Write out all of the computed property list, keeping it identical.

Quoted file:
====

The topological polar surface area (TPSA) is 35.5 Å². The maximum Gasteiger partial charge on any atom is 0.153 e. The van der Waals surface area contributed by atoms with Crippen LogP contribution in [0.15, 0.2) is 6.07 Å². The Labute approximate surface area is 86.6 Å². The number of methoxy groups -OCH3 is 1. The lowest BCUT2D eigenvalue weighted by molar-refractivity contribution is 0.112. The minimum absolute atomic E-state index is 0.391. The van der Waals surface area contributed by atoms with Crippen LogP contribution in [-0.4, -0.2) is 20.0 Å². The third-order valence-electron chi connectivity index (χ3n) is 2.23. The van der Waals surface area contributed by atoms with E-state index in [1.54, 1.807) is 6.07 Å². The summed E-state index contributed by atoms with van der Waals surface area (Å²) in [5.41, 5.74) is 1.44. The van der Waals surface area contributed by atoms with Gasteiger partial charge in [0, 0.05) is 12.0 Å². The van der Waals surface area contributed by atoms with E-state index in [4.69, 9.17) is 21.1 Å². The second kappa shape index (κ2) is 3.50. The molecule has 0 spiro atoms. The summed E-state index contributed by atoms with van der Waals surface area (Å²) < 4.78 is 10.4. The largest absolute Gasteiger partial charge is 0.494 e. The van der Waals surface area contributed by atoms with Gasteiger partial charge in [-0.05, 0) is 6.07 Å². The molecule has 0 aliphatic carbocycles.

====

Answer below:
The topological polar surface area (TPSA) is 35.5 Å². The maximum Gasteiger partial charge on any atom is 0.153 e. The van der Waals surface area contributed by atoms with Crippen LogP contribution in [0.15, 0.2) is 6.07 Å². The Labute approximate surface area is 86.6 Å². The number of methoxy groups -OCH3 is 1. The lowest BCUT2D eigenvalue weighted by molar-refractivity contribution is 0.112. The minimum absolute atomic E-state index is 0.391. The van der Waals surface area contributed by atoms with Crippen LogP contribution in [-0.4, -0.2) is 20.0 Å². The third-order valence-electron chi connectivity index (χ3n) is 2.23. The van der Waals surface area contributed by atoms with E-state index in [1.54, 1.807) is 6.07 Å². The summed E-state index contributed by atoms with van der Waals surface area (Å²) in [5.41, 5.74) is 1.44. The van der Waals surface area contributed by atoms with Gasteiger partial charge in [0, 0.05) is 12.0 Å². The van der Waals surface area contributed by atoms with E-state index in [4.69, 9.17) is 21.1 Å². The second kappa shape index (κ2) is 3.50. The molecule has 0 spiro atoms. The summed E-state index contributed by atoms with van der Waals surface area (Å²) < 4.78 is 10.4. The largest absolute Gasteiger partial charge is 0.494 e. The van der Waals surface area contributed by atoms with Gasteiger partial charge in [-0.05, 0) is 6.07 Å². The molecule has 0 aliphatic carbocycles.